Having a bit of a discussion at work. We have a label that needs to be answered with deceased or alive, however we're not sure what to call the label. Status seems to be a bit too generic.

Is there a word to indicate the state of life of a being?

  • 3
    The state of life would be IsAlive=Yes|No or maybe IsDead=No|Yes – Andrew Leach Oct 31 '13 at 9:50
  • Can you supply details of the circumstances in which this label is applied? – WS2 Oct 31 '13 at 10:18
  • 2
    One of the less common polysemes of vitalness (or even vitality) would probably not be incorrect, but might not sound right because of the strong pull of other senses. – Edwin Ashworth Oct 31 '13 at 10:44
  • 1
    @WS2 A user will be required to enter some details about his parents and at one point he has to be enter if the parent is dead or alive. – Marxley Oct 31 '13 at 11:06
  • @AndrewLeach Presently we went for a similar solution as it seems to be the most sensible way to ask for this particular information. – Marxley Oct 31 '13 at 11:06

There may not be a word sufficiently natural and succinct to use as a label in a software user interface, especially for such a delicate subject. Instead, I recommend simply labeling the field Alive? with a check box to indicate yes or no. Alternately you could provide two check boxes to choose from, Alive and Deceased.

On a paper form, where a bit more verbosity and instruction is reasonable, you could phrase this less tersely, although I would still recommend following the same basic principle of checking one of “Alive” or “Deceased” rather than trying to use an uncommon term to represent the concept.

Update: I checked out user49727's suggestion of vital status in Google Books, and it looks like it's a legitimate term used by medical health professionals and genealogists. If that gives sufficient context for your users to complete the form, I recommend using it. However, if they must literally enter alive or deceased in a free-form field, I think the clearest way to indicate that is to label the field Alive or Deceased?

  • Why not 'Tick if still living'? – WS2 Oct 31 '13 at 13:32
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    We used the label "Alive?" as unfortunately tick boxes or radio buttons are not an option. My research into a specific word that encompasses the states of life and death wasn't very fruitful. At this point if such a word does exist, I'd imagine it would be rather exotic and not very appropriate for a software environment where you want to be as used user friendly as possible. – Marxley Oct 31 '13 at 13:59
  • I am curious as well. I shall leave this question just a little longer to see if someone does come up with a word, but for my intents and purposes I think we can consider the question answered. – Marxley Oct 31 '13 at 14:07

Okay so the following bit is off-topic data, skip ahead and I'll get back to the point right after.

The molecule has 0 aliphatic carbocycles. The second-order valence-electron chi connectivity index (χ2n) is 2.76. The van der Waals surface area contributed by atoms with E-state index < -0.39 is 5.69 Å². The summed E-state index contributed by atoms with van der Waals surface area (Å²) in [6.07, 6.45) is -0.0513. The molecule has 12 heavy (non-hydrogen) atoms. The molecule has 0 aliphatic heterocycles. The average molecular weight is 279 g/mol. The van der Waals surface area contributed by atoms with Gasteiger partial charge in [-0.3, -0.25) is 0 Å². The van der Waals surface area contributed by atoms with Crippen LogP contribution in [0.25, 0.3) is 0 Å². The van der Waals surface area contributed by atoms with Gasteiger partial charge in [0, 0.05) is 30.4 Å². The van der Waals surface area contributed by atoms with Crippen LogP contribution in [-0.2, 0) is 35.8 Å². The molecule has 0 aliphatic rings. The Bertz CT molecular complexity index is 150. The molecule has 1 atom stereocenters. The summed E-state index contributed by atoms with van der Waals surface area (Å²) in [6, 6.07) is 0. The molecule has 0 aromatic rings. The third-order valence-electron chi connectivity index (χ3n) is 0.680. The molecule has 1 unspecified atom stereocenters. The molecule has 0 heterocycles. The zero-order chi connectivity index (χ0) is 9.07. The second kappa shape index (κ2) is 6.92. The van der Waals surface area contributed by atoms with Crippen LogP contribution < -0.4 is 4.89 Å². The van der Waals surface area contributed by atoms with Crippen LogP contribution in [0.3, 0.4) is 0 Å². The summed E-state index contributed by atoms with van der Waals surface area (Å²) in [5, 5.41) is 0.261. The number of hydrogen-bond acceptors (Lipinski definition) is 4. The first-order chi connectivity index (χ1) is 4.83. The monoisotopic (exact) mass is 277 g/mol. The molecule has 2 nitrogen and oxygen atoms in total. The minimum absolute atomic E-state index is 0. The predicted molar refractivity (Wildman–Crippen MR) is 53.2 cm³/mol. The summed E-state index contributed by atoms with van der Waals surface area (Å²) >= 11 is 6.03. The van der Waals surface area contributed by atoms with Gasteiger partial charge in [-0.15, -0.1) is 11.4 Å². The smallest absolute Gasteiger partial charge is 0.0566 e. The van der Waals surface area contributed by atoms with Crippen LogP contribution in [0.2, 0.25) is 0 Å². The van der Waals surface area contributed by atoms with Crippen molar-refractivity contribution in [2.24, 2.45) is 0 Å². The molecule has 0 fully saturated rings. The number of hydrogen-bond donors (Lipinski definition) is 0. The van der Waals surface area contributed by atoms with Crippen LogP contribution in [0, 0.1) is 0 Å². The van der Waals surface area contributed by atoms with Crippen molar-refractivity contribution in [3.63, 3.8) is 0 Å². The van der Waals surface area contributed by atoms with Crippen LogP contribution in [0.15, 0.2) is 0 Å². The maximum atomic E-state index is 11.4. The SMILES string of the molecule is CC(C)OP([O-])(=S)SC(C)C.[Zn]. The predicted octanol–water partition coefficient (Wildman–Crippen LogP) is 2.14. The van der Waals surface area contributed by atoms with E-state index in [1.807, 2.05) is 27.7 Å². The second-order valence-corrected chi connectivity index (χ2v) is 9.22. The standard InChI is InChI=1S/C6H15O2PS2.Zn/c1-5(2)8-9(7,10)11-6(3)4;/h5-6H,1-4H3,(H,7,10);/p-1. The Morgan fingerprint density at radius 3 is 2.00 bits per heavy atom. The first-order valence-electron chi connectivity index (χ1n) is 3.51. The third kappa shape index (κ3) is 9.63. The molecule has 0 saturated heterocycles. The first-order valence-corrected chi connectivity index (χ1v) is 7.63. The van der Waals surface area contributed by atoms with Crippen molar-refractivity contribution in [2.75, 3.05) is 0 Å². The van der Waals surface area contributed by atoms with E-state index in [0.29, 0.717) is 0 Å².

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    The other answer's suggestion of vital status is a good one, and if you decide to use it, you should accept that answer instead. However, on further thought I think the best label is Alive or Deceased? – Bradd Szonye Nov 2 '13 at 0:29
  • Why is this down-voted? – Nacht May 30 '16 at 5:43

It is called living status or preferably vital status, as the former phrase has been used in wider contexts.

  • I actually quite like the ring of vital status (as similarly suggested by @EdwinAshworth). I'll consider changing what I have right now for this. – Marxley Nov 1 '13 at 15:30
  • Vital status is an excellent suggestion, if it provides sufficient context to complete the form. I have updated my own answer with some additional information. – Bradd Szonye Nov 2 '13 at 0:30

Though it may sound a little bit odd:

aliveness - the quality of being alive

  • What is needed is a hypernym for alive & dead, not an affirmation of or degree of being alive. How would one fill the column 'Aliveness' with a word to say the person is deceased? "No"? "Nil"? "Not applicable"? "None Detectable"? ... – Kris Oct 31 '13 at 14:36
  • Just call it Status and give it two values, Alive and Deceased. – John Lawler Oct 31 '13 at 14:50

I believe it's literally "state". If you are to enquire about whether a person is alive or dead without literally asking "are they alive or dead?", you ask for their state.

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protected by tchrist Nov 19 '17 at 13:16

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